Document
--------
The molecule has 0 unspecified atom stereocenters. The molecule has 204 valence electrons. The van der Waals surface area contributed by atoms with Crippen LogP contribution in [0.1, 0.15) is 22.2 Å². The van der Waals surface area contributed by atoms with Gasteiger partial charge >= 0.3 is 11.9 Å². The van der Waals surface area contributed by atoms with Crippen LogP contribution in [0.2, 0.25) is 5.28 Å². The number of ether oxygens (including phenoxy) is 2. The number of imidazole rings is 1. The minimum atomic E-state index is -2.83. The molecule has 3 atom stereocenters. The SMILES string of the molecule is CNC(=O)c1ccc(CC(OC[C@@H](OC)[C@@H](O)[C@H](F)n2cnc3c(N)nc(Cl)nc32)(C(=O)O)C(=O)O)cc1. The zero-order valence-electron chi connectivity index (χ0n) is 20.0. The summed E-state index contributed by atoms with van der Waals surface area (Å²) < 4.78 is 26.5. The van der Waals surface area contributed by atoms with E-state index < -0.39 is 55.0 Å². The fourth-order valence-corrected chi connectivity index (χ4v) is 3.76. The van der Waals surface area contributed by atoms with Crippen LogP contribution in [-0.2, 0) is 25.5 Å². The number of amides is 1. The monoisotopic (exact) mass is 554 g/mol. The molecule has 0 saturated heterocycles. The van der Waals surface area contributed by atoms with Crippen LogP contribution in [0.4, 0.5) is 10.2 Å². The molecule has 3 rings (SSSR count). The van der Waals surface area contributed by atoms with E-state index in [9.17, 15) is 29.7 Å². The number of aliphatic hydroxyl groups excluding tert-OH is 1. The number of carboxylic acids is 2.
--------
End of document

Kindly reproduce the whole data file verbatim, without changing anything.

The molecule has 0 unspecified atom stereocenters. The molecule has 204 valence electrons. The van der Waals surface area contributed by atoms with Crippen LogP contribution in [0.1, 0.15) is 22.2 Å². The van der Waals surface area contributed by atoms with Gasteiger partial charge >= 0.3 is 11.9 Å². The van der Waals surface area contributed by atoms with Crippen LogP contribution in [0.2, 0.25) is 5.28 Å². The number of ether oxygens (including phenoxy) is 2. The number of imidazole rings is 1. The minimum atomic E-state index is -2.83. The molecule has 3 atom stereocenters. The SMILES string of the molecule is CNC(=O)c1ccc(CC(OC[C@@H](OC)[C@@H](O)[C@H](F)n2cnc3c(N)nc(Cl)nc32)(C(=O)O)C(=O)O)cc1. The zero-order valence-electron chi connectivity index (χ0n) is 20.0. The summed E-state index contributed by atoms with van der Waals surface area (Å²) < 4.78 is 26.5. The van der Waals surface area contributed by atoms with E-state index < -0.39 is 55.0 Å². The fourth-order valence-corrected chi connectivity index (χ4v) is 3.76. The van der Waals surface area contributed by atoms with Crippen LogP contribution in [-0.2, 0) is 25.5 Å². The number of amides is 1. The monoisotopic (exact) mass is 554 g/mol. The molecule has 0 saturated heterocycles. The van der Waals surface area contributed by atoms with Crippen LogP contribution in [0.4, 0.5) is 10.2 Å². The molecule has 3 rings (SSSR count). The van der Waals surface area contributed by atoms with E-state index in [9.17, 15) is 29.7 Å². The number of aliphatic hydroxyl groups excluding tert-OH is 1. The number of carboxylic acids is 2.